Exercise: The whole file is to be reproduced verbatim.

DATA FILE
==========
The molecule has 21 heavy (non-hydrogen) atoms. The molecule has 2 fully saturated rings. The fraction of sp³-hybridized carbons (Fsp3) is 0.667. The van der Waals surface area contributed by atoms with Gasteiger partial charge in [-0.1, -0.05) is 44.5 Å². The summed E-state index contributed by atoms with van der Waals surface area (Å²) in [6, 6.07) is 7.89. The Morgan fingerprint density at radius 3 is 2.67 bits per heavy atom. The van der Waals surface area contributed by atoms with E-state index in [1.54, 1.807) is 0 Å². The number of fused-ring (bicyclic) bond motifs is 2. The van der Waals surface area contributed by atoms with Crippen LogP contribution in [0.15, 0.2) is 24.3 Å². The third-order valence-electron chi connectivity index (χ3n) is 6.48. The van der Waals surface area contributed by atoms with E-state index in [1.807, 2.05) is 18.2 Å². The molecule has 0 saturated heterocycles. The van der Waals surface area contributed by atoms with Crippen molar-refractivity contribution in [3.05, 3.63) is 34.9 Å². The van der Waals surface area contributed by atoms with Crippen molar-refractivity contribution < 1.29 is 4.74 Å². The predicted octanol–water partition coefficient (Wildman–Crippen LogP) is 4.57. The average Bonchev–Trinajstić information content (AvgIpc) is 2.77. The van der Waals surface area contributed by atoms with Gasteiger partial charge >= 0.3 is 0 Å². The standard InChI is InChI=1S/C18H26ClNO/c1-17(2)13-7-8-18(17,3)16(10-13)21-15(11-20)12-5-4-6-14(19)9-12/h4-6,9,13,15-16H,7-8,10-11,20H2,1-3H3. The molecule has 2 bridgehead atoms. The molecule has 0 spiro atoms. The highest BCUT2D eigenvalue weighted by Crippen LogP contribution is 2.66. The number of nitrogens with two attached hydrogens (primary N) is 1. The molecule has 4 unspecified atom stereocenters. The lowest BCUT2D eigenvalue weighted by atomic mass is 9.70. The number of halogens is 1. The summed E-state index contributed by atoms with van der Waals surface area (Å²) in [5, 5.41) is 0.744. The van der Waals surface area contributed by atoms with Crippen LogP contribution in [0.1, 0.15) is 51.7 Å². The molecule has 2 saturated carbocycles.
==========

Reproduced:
The molecule has 21 heavy (non-hydrogen) atoms. The molecule has 2 fully saturated rings. The fraction of sp³-hybridized carbons (Fsp3) is 0.667. The van der Waals surface area contributed by atoms with Gasteiger partial charge in [-0.1, -0.05) is 44.5 Å². The summed E-state index contributed by atoms with van der Waals surface area (Å²) in [6, 6.07) is 7.89. The Morgan fingerprint density at radius 3 is 2.67 bits per heavy atom. The van der Waals surface area contributed by atoms with E-state index in [1.54, 1.807) is 0 Å². The number of fused-ring (bicyclic) bond motifs is 2. The van der Waals surface area contributed by atoms with Crippen LogP contribution in [0.15, 0.2) is 24.3 Å². The third-order valence-electron chi connectivity index (χ3n) is 6.48. The van der Waals surface area contributed by atoms with E-state index in [1.807, 2.05) is 18.2 Å². The molecule has 0 saturated heterocycles. The van der Waals surface area contributed by atoms with Crippen molar-refractivity contribution in [3.05, 3.63) is 34.9 Å². The van der Waals surface area contributed by atoms with Crippen molar-refractivity contribution < 1.29 is 4.74 Å². The predicted octanol–water partition coefficient (Wildman–Crippen LogP) is 4.57. The average Bonchev–Trinajstić information content (AvgIpc) is 2.77. The van der Waals surface area contributed by atoms with Gasteiger partial charge >= 0.3 is 0 Å². The standard InChI is InChI=1S/C18H26ClNO/c1-17(2)13-7-8-18(17,3)16(10-13)21-15(11-20)12-5-4-6-14(19)9-12/h4-6,9,13,15-16H,7-8,10-11,20H2,1-3H3. The molecule has 2 bridgehead atoms. The molecule has 0 spiro atoms. The highest BCUT2D eigenvalue weighted by Crippen LogP contribution is 2.66. The number of nitrogens with two attached hydrogens (primary N) is 1. The molecule has 4 unspecified atom stereocenters. The lowest BCUT2D eigenvalue weighted by atomic mass is 9.70. The number of halogens is 1. The summed E-state index contributed by atoms with van der Waals surface area (Å²) in [5, 5.41) is 0.744. The van der Waals surface area contributed by atoms with Crippen LogP contribution in [0.1, 0.15) is 51.7 Å². The molecule has 2 saturated carbocycles.